Singapore's Agency for Science, Technology and Research and the French National Research Agency - ANR (Agence Nationale de la Recherche) announced the first bilateral Joint Call for Proposals (JCP) in the areas of Nanotechnology and Information Communication Science and Technologies.
Imagine if treatments for disease could be based not on a patient's diagnosis but instead on the characteristics of their tissue. By identifying and decoding the cryptic messages hidden deep inside the human proteome, scientists and physicians who study personalized medicine are seeking more effective treatments and disease management for patients.
The biotechnology program at the Harvard Extension School continues to find itself at the leading edge of science education, this year offering several new courses and a new master's concentration in the hot topic area of bioengineering and nanotechnologies.
The molecule 'beryllium dimer' has mystified chemists for many years. Recent measurements have helped scientists identify 11 vibrational levels, and now a US-Czech team of researchers sheds light on a 12th level.
The new homepage of the Laboratory for Attosecond Physics at Max Planck Institute of Quantum Optics and Ludwig Maximilian's University of Munich gives an insight into their research on ultrafast processes in nature.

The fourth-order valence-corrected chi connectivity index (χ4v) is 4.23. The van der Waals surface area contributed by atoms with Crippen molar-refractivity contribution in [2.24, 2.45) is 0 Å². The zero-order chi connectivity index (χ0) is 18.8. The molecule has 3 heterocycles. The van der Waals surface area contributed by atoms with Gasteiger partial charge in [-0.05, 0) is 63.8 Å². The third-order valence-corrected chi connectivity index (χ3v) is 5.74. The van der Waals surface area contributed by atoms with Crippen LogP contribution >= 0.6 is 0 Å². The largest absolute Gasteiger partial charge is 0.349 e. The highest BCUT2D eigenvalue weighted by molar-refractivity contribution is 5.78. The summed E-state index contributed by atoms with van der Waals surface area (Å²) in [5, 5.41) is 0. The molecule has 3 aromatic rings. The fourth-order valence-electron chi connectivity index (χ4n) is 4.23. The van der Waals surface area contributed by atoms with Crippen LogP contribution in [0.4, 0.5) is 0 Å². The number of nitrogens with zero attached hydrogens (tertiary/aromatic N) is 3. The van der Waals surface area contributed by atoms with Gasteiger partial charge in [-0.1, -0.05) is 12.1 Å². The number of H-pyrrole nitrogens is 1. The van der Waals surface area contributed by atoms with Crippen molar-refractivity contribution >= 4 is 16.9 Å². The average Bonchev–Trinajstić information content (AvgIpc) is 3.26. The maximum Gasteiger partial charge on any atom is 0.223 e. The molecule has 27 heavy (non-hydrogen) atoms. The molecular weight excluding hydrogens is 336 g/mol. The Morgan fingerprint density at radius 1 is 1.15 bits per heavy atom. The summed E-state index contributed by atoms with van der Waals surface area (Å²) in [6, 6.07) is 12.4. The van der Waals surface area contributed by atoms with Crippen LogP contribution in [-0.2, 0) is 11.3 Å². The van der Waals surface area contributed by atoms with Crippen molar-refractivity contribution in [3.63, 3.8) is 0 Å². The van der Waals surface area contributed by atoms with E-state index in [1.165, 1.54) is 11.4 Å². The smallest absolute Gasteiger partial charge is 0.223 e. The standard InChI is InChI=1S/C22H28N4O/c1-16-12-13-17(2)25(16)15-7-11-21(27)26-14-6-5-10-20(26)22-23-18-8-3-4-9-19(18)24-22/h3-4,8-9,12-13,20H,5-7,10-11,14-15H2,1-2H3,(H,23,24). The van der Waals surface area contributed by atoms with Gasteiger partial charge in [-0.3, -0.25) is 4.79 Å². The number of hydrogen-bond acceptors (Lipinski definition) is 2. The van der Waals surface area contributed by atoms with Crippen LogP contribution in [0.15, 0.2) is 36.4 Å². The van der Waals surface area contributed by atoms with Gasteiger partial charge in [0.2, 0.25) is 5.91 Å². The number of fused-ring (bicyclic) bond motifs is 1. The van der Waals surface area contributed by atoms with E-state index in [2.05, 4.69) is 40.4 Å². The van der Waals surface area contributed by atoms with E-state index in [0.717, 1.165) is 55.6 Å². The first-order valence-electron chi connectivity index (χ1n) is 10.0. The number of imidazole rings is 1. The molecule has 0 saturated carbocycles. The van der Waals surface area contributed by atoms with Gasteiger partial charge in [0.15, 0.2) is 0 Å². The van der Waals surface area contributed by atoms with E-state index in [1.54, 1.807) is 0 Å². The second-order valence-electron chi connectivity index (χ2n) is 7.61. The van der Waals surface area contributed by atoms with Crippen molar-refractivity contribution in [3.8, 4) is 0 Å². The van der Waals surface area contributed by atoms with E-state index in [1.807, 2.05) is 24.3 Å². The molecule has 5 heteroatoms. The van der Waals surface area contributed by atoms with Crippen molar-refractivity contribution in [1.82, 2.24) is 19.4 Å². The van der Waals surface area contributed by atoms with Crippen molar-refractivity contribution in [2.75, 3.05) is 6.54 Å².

The Dutch National Institute for Public Health and the Environment in The Netherlands concludes that some adjustments are needed in the European chemicals legislation REACH to assess and control the risks of nanomaterials.
Chemical Nanotechnology Talks (CNT) is an event for international participants, stressing chemical nanotechnology. Every year there is a focus on a particular theme. This year's focus, on January 26-27 in Frankfurt/Germany lies on 'Green Nano: Challenges of Sustainability' including themes like resources, energy and environment.
According to the foundations of quantum mechanics, two different given paths for quantum particles may interfere. Such a so-called 'double-slit' scenario is put forward devoid of material constituents, consisting instead entirely of light.
By combining several advanced device concepts, Yukio Kawano and colleagues of the RIKEN Advanced Science Institute, Wako, have succeeded in building a highly sensitive THz detector that is capable of sensing just a handful of THz photons at a time.